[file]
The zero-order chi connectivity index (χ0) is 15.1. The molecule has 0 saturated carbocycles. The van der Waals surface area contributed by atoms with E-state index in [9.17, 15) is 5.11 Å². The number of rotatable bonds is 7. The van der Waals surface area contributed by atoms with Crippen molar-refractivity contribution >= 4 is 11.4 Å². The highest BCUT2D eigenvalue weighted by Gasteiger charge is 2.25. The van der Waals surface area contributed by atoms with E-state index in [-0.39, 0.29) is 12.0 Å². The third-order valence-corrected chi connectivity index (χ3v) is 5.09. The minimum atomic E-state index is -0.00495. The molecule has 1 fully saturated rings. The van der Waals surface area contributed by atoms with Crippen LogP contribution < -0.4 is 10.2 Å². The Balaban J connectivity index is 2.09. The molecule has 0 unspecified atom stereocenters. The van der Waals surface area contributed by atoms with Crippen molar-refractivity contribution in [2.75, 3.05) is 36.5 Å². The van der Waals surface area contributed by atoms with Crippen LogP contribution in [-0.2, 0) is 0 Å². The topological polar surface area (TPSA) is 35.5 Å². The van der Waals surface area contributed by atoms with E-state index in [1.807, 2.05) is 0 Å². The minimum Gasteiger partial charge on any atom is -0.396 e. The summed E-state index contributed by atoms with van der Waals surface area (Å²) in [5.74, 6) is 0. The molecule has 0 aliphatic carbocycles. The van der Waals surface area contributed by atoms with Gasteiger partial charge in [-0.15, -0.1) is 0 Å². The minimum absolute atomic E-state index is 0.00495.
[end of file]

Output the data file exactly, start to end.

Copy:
The zero-order chi connectivity index (χ0) is 15.1. The molecule has 0 saturated carbocycles. The van der Waals surface area contributed by atoms with E-state index in [9.17, 15) is 5.11 Å². The number of rotatable bonds is 7. The van der Waals surface area contributed by atoms with Crippen molar-refractivity contribution >= 4 is 11.4 Å². The highest BCUT2D eigenvalue weighted by Gasteiger charge is 2.25. The van der Waals surface area contributed by atoms with E-state index in [-0.39, 0.29) is 12.0 Å². The third-order valence-corrected chi connectivity index (χ3v) is 5.09. The minimum atomic E-state index is -0.00495. The molecule has 1 fully saturated rings. The van der Waals surface area contributed by atoms with Crippen LogP contribution < -0.4 is 10.2 Å². The Balaban J connectivity index is 2.09. The molecule has 0 unspecified atom stereocenters. The van der Waals surface area contributed by atoms with Crippen molar-refractivity contribution in [2.75, 3.05) is 36.5 Å². The van der Waals surface area contributed by atoms with Crippen LogP contribution in [-0.2, 0) is 0 Å². The topological polar surface area (TPSA) is 35.5 Å². The van der Waals surface area contributed by atoms with E-state index in [1.807, 2.05) is 0 Å². The minimum Gasteiger partial charge on any atom is -0.396 e. The summed E-state index contributed by atoms with van der Waals surface area (Å²) in [5.74, 6) is 0. The molecule has 0 aliphatic carbocycles. The van der Waals surface area contributed by atoms with Gasteiger partial charge in [-0.15, -0.1) is 0 Å². The minimum absolute atomic E-state index is 0.00495.